Out & About: Woodstock group makes ‘the jungle’ more welcoming with park

  • The creation of Woodstock's East End Park, located along the Ottauquechee River, was spearheaded by volunteers. (Sustainable Woodstock photograph) Sustainable Woodstock photograph

  • Blueberries grow at Woodstock's East End Park. (Sustainable Woodstock photograph) Courtesy photograph—Courtesy photograph

  • Raspberries grow at Woodstock's East End Park. (Sustainable Woodstock photograph) Courtesy photograph—Courtesy photograph

Valley News Calendar Editor
Published: 7/31/2019 10:27:57 PM
Modified: 7/31/2019 10:27:47 PM

WOODSTOCK — Residents used to call it “the jungle.”

An overgrown parcel on the Ottauquechee River held a dense slice of nature that stymied access to the waterway, and it was home to Woodstock’s snow dump.

“It was considered an eyesore in our community for a long time,” said Zachariah K. Ralph, program coordinator for the nonprofit organization Sustainable Woodstock.

That began to change about a decade ago when Woodstock residents formed the East End Action Group.

“The original goals of the action group were to improve both the environmental and economic health of the east end of Woodstock,” said Mary MacVey, a member of the group. “Relocating the snow dump seemed a logical first step. Not only would that improve the environmental conditions, but it would also remove a major impediment to economic development there.”

As “the jungle” was cleared and the town’s snow dump was relocated, the East End Park was born.

Those efforts will be celebrated from 11 a.m.-1 p.m. Sunday during a picnic at the park, which sits on a more than 3 acres on Maxham Meadow Way across from Billings Farm & Museum. People can bring their own picnic or purchase food from a food truck serving the event.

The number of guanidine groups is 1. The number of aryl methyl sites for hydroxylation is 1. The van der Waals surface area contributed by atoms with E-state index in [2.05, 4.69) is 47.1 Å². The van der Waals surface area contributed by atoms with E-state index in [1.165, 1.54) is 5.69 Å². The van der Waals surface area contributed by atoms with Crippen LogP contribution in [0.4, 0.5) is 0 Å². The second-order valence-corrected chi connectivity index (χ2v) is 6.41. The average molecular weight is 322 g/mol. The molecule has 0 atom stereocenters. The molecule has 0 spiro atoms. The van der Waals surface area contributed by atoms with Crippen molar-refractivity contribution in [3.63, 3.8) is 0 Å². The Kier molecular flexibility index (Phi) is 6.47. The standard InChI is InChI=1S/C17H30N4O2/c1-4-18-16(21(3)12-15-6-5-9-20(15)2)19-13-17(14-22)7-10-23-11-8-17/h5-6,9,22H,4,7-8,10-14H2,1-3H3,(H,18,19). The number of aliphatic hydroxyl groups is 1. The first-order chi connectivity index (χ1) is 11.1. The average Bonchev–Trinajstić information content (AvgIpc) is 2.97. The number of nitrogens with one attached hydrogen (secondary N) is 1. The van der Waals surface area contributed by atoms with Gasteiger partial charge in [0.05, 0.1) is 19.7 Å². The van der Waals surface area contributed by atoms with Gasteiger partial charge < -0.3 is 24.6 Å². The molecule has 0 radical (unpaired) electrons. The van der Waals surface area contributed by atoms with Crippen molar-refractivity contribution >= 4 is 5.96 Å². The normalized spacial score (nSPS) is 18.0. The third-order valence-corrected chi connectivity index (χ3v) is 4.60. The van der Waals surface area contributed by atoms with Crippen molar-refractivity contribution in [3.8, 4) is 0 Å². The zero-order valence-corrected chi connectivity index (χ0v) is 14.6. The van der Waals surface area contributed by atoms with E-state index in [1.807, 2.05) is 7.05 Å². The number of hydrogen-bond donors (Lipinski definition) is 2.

“One) We want to showcase what we think are rather dramatic improvements since we’ve been able to add more infrastructure. And 2) We want to celebrate the contributions of scores of volunteers over the years,” MacVey said. “Now we are making a transformation from jungle to jewel. And it is kind of a jewel of a park.”

Among the improvements is the addition of a garden with edibles including raspberries, blueberries, strawberries and rhubarb. There’s a mini apple orchard. An Eagle Scout volunteer created stone benches, and there are new picnic tables. A stone staircase leads from the park and ride to the park below. Shrubs and boulders are dotted along the riverside to help prevent erosion, which got worse after Tropical Storm Irene hit the region in 2011.

“It’s got the only public access in the village to the Ottauquechee River, which is really key,” MacVey said.

Fishermen frequent the spot, and MacVey said she’s used it as a place to launch her kayak.

Ralph said the park also has provided an opportunity for an “educational experience for our community in how we address the problem of invasive knotweed,” and allowed for volunteers to try out different methods of controlling the invasive species — including mowing it, covering it in plastic and even bringing in goats.

One of the next major improvements Sustainable Woodstock and the East End Action Group are planning is an amphitheater “which will be fabulous for outdoor concerts and gatherings of some type,” MacVey said. “That will be transformative, I think.”

Like all the other projects in progress or completed at the park, it will be an entirely volunteer-led effort.

“They are committed to this idea for the right ideals: bringing something beautiful to our town,” Ralph said. “You couldn’t ask for better volunteers. They are just awesome.”

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Editor’s note: For more information about East End Park and the upcoming picnic, visit sustainablewoodstock.org or call 802-457-2911. Liz Sauchelli can be reached at esauchelli@vnews.com or 603-727-3221.

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